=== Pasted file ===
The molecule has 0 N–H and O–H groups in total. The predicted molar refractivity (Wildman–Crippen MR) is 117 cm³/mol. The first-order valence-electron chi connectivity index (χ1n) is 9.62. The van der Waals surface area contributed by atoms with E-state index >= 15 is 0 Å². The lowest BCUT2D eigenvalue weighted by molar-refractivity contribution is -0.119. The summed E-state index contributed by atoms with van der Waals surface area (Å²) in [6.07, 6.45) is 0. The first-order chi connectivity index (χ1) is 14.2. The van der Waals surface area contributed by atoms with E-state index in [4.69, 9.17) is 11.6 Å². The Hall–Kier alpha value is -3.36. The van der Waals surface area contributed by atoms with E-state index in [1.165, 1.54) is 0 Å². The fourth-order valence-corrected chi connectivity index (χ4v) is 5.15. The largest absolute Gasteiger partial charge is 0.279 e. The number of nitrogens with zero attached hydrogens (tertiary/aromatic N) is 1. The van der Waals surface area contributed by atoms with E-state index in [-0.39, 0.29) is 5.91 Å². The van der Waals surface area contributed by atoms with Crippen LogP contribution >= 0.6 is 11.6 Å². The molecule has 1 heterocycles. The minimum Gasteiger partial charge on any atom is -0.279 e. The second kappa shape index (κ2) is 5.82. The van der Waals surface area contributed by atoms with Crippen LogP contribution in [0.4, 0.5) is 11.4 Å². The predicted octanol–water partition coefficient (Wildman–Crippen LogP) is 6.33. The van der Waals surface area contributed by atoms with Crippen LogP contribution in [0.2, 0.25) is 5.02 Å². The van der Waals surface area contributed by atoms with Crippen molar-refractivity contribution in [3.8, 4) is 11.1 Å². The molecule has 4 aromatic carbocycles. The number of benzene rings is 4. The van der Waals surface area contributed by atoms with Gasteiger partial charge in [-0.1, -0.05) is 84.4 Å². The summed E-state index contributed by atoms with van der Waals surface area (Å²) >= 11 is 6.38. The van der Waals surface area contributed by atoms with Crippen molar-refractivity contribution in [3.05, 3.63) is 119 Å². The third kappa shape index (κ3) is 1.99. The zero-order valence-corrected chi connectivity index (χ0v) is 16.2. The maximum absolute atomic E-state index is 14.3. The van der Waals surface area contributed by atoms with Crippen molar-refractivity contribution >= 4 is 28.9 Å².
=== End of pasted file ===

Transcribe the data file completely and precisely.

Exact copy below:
The molecule has 0 N–H and O–H groups in total. The predicted molar refractivity (Wildman–Crippen MR) is 117 cm³/mol. The first-order valence-electron chi connectivity index (χ1n) is 9.62. The van der Waals surface area contributed by atoms with E-state index >= 15 is 0 Å². The lowest BCUT2D eigenvalue weighted by molar-refractivity contribution is -0.119. The summed E-state index contributed by atoms with van der Waals surface area (Å²) in [6.07, 6.45) is 0. The first-order chi connectivity index (χ1) is 14.2. The van der Waals surface area contributed by atoms with E-state index in [4.69, 9.17) is 11.6 Å². The Hall–Kier alpha value is -3.36. The van der Waals surface area contributed by atoms with E-state index in [1.165, 1.54) is 0 Å². The fourth-order valence-corrected chi connectivity index (χ4v) is 5.15. The largest absolute Gasteiger partial charge is 0.279 e. The number of nitrogens with zero attached hydrogens (tertiary/aromatic N) is 1. The van der Waals surface area contributed by atoms with E-state index in [-0.39, 0.29) is 5.91 Å². The van der Waals surface area contributed by atoms with Crippen LogP contribution >= 0.6 is 11.6 Å². The molecule has 1 heterocycles. The minimum Gasteiger partial charge on any atom is -0.279 e. The second kappa shape index (κ2) is 5.82. The van der Waals surface area contributed by atoms with Crippen LogP contribution in [0.4, 0.5) is 11.4 Å². The predicted octanol–water partition coefficient (Wildman–Crippen LogP) is 6.33. The van der Waals surface area contributed by atoms with Crippen LogP contribution in [0.2, 0.25) is 5.02 Å². The van der Waals surface area contributed by atoms with Crippen molar-refractivity contribution in [3.8, 4) is 11.1 Å². The molecule has 4 aromatic carbocycles. The number of benzene rings is 4. The van der Waals surface area contributed by atoms with Gasteiger partial charge in [-0.1, -0.05) is 84.4 Å². The summed E-state index contributed by atoms with van der Waals surface area (Å²) >= 11 is 6.38. The van der Waals surface area contributed by atoms with Crippen molar-refractivity contribution in [3.05, 3.63) is 119 Å². The third kappa shape index (κ3) is 1.99. The zero-order valence-corrected chi connectivity index (χ0v) is 16.2. The maximum absolute atomic E-state index is 14.3. The van der Waals surface area contributed by atoms with Crippen molar-refractivity contribution >= 4 is 28.9 Å².